CHAPTER 20SERVICE SUPPLIED BY ELECTRIC UTILITIES[Prior to 10/8/86, Commerce Commission[250]]199—20.1(476)  General information.    20.1(1)    Authorization of rules.  Iowa Code chapter 476 provides that the Iowa utilities board shall establish all needful, just and reasonable rules, not inconsistent with law, to govern the exercise of its powers and duties, the practice and procedure before it, and to govern the form, content and filing of reports, documents and other papers necessary to carry out the provisions of this law.Iowa Code chapter 478 provides that the Iowa utilities board shall have power to make and enforce rules relating to the location, construction, operation and maintenance of certain electrical transmission lines.The application of the rules in this chapter to municipally owned utilities furnishing electricity is limited by Iowa Code section 476.1B, and the application of the rules in this chapter to electric utilities with fewer than 10,000 customers and to electric cooperative associations is limited by the provisions of Iowa Code section 476.1A.  20.1(2)    Application of rules.  The rules shall apply to any electric utility operating within the state of Iowa subject to Iowa Code chapter 476, and to the construction, operation and maintenance of electric transmission lines to the extent provided in Iowa Code chapter 478, and shall supersede all tariffs on file with the board which are in conflict with these rules.These rules are intended to promote safe and adequate service to the public, to provide standards for uniform and reasonable practices by utilities, and to establish a basis for determining the reasonableness of such demands as may be made by the public upon the utilities.A request to waive the application of any rule on a permanent or temporary basis may be made in accordance with 199—1.3(17A,474,476).The adoption of these rules shall in no way preclude the board from altering or amending them pursuant to statute or from making such modifications with respect to their application as may be found necessary to meet exceptional conditions.These rules shall in no way relieve any utility from any of its duties under the laws of this state.  20.1(3)    Definitions.  The following words and terms, when used in these rules, shall have the meaning indicated below:
"Acid Rain Program" means the sulfur dioxide and nitrogen oxides air pollution control program established pursuant to Title IV of the Act under 40 CFR Parts 72-78.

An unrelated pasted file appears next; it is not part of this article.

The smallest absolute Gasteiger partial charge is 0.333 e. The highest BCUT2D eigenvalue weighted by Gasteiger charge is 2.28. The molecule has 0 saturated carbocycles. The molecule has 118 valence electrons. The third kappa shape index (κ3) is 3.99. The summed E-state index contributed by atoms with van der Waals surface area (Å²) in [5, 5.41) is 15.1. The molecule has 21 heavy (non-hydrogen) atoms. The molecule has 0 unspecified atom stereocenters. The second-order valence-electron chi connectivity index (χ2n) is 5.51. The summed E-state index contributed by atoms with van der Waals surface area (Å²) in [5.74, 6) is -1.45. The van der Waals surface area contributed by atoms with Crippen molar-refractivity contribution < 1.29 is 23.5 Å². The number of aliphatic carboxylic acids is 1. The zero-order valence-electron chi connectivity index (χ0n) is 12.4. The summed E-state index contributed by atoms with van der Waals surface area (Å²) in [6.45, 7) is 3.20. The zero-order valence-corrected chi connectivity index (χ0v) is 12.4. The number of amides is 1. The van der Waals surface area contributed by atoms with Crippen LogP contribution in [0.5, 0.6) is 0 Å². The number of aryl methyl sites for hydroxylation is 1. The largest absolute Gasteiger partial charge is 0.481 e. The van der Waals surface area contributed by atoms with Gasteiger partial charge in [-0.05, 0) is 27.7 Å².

"Act" means the Clean Air Act, 42 U.S.C. Section 7401, et seq.
"Affected unit" means a unit or source that is subject to any emission reduction requirement or limitation under the Acid Rain Program, the Clean Air Interstate Rule (CAIR), the Cross-State Air Pollution Rule (CSAPR), or the Mercury and Air Toxics Standards (MATS), or a unit or source that opts in under 40 CFR Part 74.
"Allowance" means an authorization, allocated by the United States Environmental Protection Agency (EPA), to emit sulfur dioxide (SO2) under the Acid Rain Program or SO2 and nitrogen oxide (NOX) under the Clean Air Interstate Rule (CAIR) and the Cross-State Air Pollution Rule (CSAPR) during or after a specified calendar year.
"Allowance futures contract" is an agreement between a futures exchange clearinghouse and a buyer or seller to buy or sell an allowance on a specified future date at a specified price.
"Board" means the utilities board.
"Capacity" means the instantaneous rate at which energy can be delivered, received, or transferred, measured in kilowatts.
"Clean Air Interstate Rule" "CAIR" means the requirements EPA published in the Federal Register (70 Fed.Reg.25161) on May 12, 2005.
"Complaint," as used in these rules, is a statement or question by anyone, whether a utility customer or not, alleging a wrong, grievance, injury, dissatisfaction, illegal action or procedure, dangerous condition or action, or utility obligation.
"Compliance plan" means the document submitted for an affected source to the EPA which specifies the methods by which each affected unit at the source will meet the applicable emissions limitation and emissions reduction requirements.
"Cross-State Air Pollution Rule" "CSAPR" means the requirements established by EPA in 40 CFR 97 Subparts AAAAA, BBBBB, CCCCC, and DDDDD as amended by 81 FR 13275 (March 14, 2016).
"Customer" means any person, firm, association, or corporation, any agency of the federal, state or local government, or legal entity responsible by law for payment for the electric service or heat from the electric utility.
"Delinquent" "delinquency" means an account for which a service bill or service payment agreement has not been paid in full on or before the last day for timely payment.
"Distribution line" means any single or multiphase electric power line operating at nominal voltage in either of the following ranges: 2,000 to 26,000 volts between ungrounded conductors or 1,155 to 15,000 volts between grounded and ungrounded conductors, regardless of the functional service provided by the line.
"Electric plant" includes all real estate, fixtures and property owned, controlled, operated or managed in connection with or to facilitate production, generation, transmission, or distribution, in providing electric service or heat by an electric utility.
"Electric service" is furnishing to the public for compensation any electricity, heat, light, power, or energy.
"Emission for emission trade" is an exchange of one type of emission for another type of emission. For example, the exchange of SO2 emission allowances for NOX emission allowances.
"Energy" means electric energy measured in kilowatt hours.
"Gains and losses from allowance sales" are calculated as the difference between the sale price of allowances sold during the month and the weighted average unit cost of inventoried allowances.
"Mercury and Air Toxics Standards" "MATS" means the requirements established by EPA in 40 CFR Parts 60 and 63 regarding limits of power plant emissions of toxic air pollutants (February 16, 2012).